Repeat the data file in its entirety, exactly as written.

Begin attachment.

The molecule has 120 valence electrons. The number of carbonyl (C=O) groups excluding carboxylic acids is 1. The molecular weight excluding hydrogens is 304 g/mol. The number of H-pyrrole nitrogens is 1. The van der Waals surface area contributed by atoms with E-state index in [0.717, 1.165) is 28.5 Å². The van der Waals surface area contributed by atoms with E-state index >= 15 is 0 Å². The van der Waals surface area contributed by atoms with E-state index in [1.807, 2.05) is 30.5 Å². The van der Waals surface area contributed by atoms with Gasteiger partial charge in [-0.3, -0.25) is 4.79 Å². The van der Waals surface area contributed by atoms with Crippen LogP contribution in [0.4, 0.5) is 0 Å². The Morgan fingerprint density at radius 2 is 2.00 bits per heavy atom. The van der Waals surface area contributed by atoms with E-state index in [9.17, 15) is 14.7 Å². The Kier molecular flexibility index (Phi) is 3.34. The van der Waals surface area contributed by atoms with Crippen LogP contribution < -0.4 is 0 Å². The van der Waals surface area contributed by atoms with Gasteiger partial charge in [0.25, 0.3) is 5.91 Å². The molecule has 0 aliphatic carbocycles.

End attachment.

The molecule has 120 valence electrons. The number of carbonyl (C=O) groups excluding carboxylic acids is 1. The molecular weight excluding hydrogens is 304 g/mol. The number of H-pyrrole nitrogens is 1. The van der Waals surface area contributed by atoms with E-state index in [0.717, 1.165) is 28.5 Å². The van der Waals surface area contributed by atoms with E-state index >= 15 is 0 Å². The van der Waals surface area contributed by atoms with E-state index in [1.807, 2.05) is 30.5 Å². The van der Waals surface area contributed by atoms with Gasteiger partial charge in [-0.3, -0.25) is 4.79 Å². The van der Waals surface area contributed by atoms with Crippen LogP contribution in [0.4, 0.5) is 0 Å². The Morgan fingerprint density at radius 2 is 2.00 bits per heavy atom. The van der Waals surface area contributed by atoms with E-state index in [9.17, 15) is 14.7 Å². The Kier molecular flexibility index (Phi) is 3.34. The van der Waals surface area contributed by atoms with Crippen LogP contribution < -0.4 is 0 Å². The van der Waals surface area contributed by atoms with Gasteiger partial charge in [0.25, 0.3) is 5.91 Å². The molecule has 0 aliphatic carbocycles.